Out of Sight, but Always On Our Minds
by Ira Chilton
During the COVID-19 crisis, and particularly in the United States, it has become obvious that COVID-19 preys on older people, in settings like nursing homes and assisted-living facilities. The virus is highly contagious and spreads quickly. Even as the pandemic advances and facts become revealed, we find little leadership consensus or even constructive debate on even the simplest of issues.
The lockdown of senior living and care residences has left families in a worried state wondering if their senior feels abandoned. Soon after, fear rises for the psychological health of the senior, not to mention physical deterioration concerns that might develop. Industry officials say the lockdowns have been unforgiving in many facilities, with communal dining and group activities restricted. The impact on residents surfaces in the condition of emotional well-being, and for the families who were regularly interfacing with their senior, a question of why is this happening.
Facilities are stuck with a decentralized political approach to following the Center for Disease Control policy. This has increased the stress and confusion for the public who are living in the environment between family integrity and senior care. There continues to be a hope that visitation will open, or someone in political leadership will definitively give a structure that can be observed and understood. As it stands, today one case on the first floor can mean no visitation for those on the third floor for another fourteen days in best case scenarios and for an unending time period in many scenarios exemplified regularly. Or consider, a clean facility in Texas may be closed in one county and open in the next. Or a family member tested and confirmed negative cannot be admitted into the facility but a staff member with a normal temperature can. Where is the common rationale in this decentralized approach?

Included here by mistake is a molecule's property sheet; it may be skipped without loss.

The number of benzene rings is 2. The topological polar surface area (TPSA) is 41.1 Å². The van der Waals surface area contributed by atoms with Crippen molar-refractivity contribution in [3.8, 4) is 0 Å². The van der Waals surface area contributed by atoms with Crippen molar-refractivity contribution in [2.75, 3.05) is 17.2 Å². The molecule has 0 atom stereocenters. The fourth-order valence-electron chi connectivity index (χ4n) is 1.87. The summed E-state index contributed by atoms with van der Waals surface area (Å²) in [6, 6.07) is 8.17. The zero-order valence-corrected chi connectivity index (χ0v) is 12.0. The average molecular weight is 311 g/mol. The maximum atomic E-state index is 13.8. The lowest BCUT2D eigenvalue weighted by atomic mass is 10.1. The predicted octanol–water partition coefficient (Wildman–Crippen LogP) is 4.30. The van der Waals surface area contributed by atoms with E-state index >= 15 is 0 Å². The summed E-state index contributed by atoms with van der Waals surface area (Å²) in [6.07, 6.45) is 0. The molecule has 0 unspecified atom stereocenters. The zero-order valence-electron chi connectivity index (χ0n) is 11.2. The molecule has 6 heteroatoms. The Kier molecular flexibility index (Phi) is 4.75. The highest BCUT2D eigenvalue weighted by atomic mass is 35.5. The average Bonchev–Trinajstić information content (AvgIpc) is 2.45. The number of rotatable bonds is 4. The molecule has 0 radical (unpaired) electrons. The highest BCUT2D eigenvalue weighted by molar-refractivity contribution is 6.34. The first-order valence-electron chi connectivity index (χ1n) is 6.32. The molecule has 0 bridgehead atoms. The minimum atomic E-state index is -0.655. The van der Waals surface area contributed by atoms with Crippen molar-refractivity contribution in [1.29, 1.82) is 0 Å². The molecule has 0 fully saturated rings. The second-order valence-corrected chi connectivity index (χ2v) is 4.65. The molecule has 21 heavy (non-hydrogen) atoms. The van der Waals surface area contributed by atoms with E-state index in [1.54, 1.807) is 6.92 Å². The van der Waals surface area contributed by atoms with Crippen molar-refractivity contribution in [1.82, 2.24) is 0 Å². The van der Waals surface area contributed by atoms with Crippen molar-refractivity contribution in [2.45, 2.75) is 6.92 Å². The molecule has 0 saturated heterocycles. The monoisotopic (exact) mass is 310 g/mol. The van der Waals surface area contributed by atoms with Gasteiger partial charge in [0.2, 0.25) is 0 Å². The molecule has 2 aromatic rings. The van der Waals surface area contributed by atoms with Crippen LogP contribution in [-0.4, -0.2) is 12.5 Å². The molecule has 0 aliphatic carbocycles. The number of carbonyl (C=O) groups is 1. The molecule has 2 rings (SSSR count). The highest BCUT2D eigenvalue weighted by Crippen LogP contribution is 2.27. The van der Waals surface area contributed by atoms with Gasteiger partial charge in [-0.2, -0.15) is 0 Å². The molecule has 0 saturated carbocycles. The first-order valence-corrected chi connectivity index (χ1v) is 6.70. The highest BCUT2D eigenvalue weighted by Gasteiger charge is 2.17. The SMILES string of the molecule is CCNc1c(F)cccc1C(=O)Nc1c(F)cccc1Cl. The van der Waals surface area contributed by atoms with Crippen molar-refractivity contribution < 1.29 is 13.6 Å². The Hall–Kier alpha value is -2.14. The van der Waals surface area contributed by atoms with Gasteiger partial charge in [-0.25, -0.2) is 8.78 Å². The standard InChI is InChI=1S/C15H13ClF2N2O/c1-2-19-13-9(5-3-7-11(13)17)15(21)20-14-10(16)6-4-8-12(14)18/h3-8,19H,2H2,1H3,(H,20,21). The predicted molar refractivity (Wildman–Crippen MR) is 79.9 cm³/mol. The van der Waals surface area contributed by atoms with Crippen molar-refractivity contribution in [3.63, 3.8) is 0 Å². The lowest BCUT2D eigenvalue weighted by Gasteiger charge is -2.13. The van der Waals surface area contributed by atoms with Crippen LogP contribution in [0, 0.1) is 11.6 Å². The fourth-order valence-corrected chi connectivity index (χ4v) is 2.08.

It is true that many facilities are trying desperately to connect senior residents to the greater world. Window visitations are apparently opening in many places. Phone assistance for phone communication with loved ones is often cited. Virtual visitations are also listed as available to many. Many of these approaches are ineffective for those having memory issues. In these cases, the activities for these seniors is low hanging fruit to be reconceptualized. It is possible to increase exterior (outdoor) visitation zones. Can the residents have access to socially arranged virtual media rooms where virtual travel to places showing art, music, cuisine, or simple life and entertainment features can be displayed and made available? Is there even a mobility circuit within the facility allowing regular ambulation?
No one knows what the new reality will be, but we certainly have the opportunity to research and explore what may be needed in the future without preconceived opinions of the past interfering in our explorations. There is large room for improvement for addressing the pandemic situations of the future: not only for the political leaders, but also for caregivers, medical providers, residential facility owners, insurers, architects, and engineers alike.